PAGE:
1987 • The Last Emperor

The Last Emperor, 1987 Best Picture

The Last Emperor, 1987 Best Picture

Wow, we’re really back on track on this project now! Lauren and I spent our Sunday night watching 1987’s Best Picture, The Last Emperor, the biopic of Puyi, the last boy to be named emperor before the nation became the People’s Republic of China and adopted a president instead.

I think one must know something about the history of China going into The Last Emperor, unlike me who knew nothing. Some things are vaguely explained, but I think it’s the viewer’s responsibility to have background on the subject. I was very disappointed that the Plot section on the Wikipedia page for the movie went into very little explanation for various events; I usually rely heavily on Wikipedia to get me through these Best Pictures that are way over my head! Reading the article on Puyi was much more educational.

The movie begins with a 50-year old Puyi attempting to commit suicide after being taken prisoner, apparently by the Soviet Union as a war criminal. To his dismay, Puyi lives, but as he is lying unconscious he begins to experience flashbacks. He is a three-year old, assuming the emperor position and realizing the Eunechs assigned to follow him around will do whatever he says.

Later in life, Puyi finds out that while he still holds the title of emperor and is still allowed to rule within the Forbidden City, he no longer rules China. He is expelled from the Forbidden City and eventually becomes emperor of the Japanese-controlled state of Manchuria, but is nothing more than a puppet emperor, doing only as told by the Japanese. He later learns of war crimes in Manchuria by the Japanese and realizes he is at least somewhat responsible. He is released from prison after ten years and lives quietly as a gardener until his death in 1967.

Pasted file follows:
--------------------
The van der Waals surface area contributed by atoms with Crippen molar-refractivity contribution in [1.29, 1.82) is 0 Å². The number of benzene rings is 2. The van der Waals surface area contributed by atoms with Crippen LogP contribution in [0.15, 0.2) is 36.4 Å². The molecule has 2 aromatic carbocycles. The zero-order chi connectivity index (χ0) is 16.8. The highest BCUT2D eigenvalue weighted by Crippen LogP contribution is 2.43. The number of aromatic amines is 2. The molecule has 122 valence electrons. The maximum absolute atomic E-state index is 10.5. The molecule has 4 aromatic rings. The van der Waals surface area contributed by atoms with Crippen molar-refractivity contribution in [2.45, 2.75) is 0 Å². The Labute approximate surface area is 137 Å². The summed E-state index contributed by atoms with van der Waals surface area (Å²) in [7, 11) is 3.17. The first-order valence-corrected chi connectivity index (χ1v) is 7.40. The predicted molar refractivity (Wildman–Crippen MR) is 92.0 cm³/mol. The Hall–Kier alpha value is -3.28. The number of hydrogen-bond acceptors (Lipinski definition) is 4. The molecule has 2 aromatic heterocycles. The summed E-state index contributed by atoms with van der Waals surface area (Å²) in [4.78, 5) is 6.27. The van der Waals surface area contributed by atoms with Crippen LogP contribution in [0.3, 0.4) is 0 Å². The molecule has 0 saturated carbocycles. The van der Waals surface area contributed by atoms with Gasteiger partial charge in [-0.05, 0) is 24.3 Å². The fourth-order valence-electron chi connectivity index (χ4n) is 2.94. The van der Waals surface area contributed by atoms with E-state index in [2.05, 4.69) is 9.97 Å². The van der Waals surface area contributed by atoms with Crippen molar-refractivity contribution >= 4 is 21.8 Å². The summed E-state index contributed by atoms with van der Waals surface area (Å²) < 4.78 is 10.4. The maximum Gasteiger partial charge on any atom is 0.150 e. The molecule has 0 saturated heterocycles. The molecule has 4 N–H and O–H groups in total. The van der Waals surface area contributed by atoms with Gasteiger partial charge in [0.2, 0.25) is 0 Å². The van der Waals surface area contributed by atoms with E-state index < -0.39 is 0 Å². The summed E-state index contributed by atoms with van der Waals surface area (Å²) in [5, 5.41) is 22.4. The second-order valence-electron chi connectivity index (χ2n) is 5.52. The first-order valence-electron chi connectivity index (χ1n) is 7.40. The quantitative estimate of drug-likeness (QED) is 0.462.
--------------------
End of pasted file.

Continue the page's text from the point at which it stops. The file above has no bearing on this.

There are a few scenes of surprises, like frontal nudity of 3-year old Puyi, and later the breastfeeding of 10-year old Puyi. Much later in life, Puyi’s wife is seen eating whole flowers at a ballroom to feed her opium addiction. This might be to blame for her baby being born dead… didn’t really follow that part.

Even though I found myself oftentimes confused as to what was happening and why, I would say I still enjoyed the movie. The parts I made sense of were pretty good. I usually respond well to biographies, much like 1982’s Gandhi. The visuals in the movie were great, especially the elaborate sets and costumes used in the Forbidden City. The lead acting of John Lone was solid, as was Peter O’Toole as his English tutor.

The downsides, as mentioned, mostly revolved around scenes that I failed to understand fully, which made it difficult to follow. I also thought it was odd that the characters in the movie spoke English rather than Chinese. This seems like it would have been a good candidate for a subtitled film, but I suppose it was easier to follow this way.

Overall, I found The Last Emperor to be a bit too far over my head for me to fully appreciate. But I still will rank it somewhere in the middle third of the list, I think.

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3 Comments

  1. […] 1986′s Platoon, an Oliver Stone Vietnam War film. And on Sunday, we took on 1987′s The Last Emperor, the story of China’s—you guessed it—last emperor, Puyi. None of the three ranked higher […]

  2. The reason her baby died was because the Japanese were testing chemical/biological warfare agents on babies born in Manchukuo. It wasn’t born dead, they inserted a syringe of ??? into its arm and that killed it. Glad I could help.


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